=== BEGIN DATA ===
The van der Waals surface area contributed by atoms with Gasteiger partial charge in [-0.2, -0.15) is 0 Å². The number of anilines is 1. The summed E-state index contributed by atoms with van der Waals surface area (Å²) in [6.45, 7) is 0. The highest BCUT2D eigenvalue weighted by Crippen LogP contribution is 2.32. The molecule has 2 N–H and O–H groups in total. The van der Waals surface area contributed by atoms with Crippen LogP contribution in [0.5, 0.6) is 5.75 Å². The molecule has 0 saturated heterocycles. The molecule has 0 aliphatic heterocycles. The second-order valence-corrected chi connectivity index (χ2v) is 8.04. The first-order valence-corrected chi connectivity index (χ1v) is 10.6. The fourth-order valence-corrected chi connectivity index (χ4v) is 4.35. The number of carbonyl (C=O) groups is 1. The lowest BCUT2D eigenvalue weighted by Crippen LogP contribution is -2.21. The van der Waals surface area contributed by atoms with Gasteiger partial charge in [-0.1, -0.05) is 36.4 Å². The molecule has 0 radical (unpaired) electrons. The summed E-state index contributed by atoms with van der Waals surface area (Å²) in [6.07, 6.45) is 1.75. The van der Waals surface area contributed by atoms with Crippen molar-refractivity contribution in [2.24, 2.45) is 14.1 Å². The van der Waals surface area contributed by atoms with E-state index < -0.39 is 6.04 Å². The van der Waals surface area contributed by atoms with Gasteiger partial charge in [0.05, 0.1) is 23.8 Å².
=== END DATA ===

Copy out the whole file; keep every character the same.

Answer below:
The van der Waals surface area contributed by atoms with Gasteiger partial charge in [-0.2, -0.15) is 0 Å². The number of anilines is 1. The summed E-state index contributed by atoms with van der Waals surface area (Å²) in [6.45, 7) is 0. The highest BCUT2D eigenvalue weighted by Crippen LogP contribution is 2.32. The molecule has 2 N–H and O–H groups in total. The van der Waals surface area contributed by atoms with Crippen LogP contribution in [0.5, 0.6) is 5.75 Å². The molecule has 0 saturated heterocycles. The molecule has 0 aliphatic heterocycles. The second-order valence-corrected chi connectivity index (χ2v) is 8.04. The first-order valence-corrected chi connectivity index (χ1v) is 10.6. The fourth-order valence-corrected chi connectivity index (χ4v) is 4.35. The number of carbonyl (C=O) groups is 1. The lowest BCUT2D eigenvalue weighted by Crippen LogP contribution is -2.21. The van der Waals surface area contributed by atoms with Gasteiger partial charge in [-0.1, -0.05) is 36.4 Å². The molecule has 0 radical (unpaired) electrons. The summed E-state index contributed by atoms with van der Waals surface area (Å²) in [6.07, 6.45) is 1.75. The van der Waals surface area contributed by atoms with Crippen molar-refractivity contribution in [2.24, 2.45) is 14.1 Å². The van der Waals surface area contributed by atoms with E-state index < -0.39 is 6.04 Å². The van der Waals surface area contributed by atoms with Gasteiger partial charge in [0.05, 0.1) is 23.8 Å².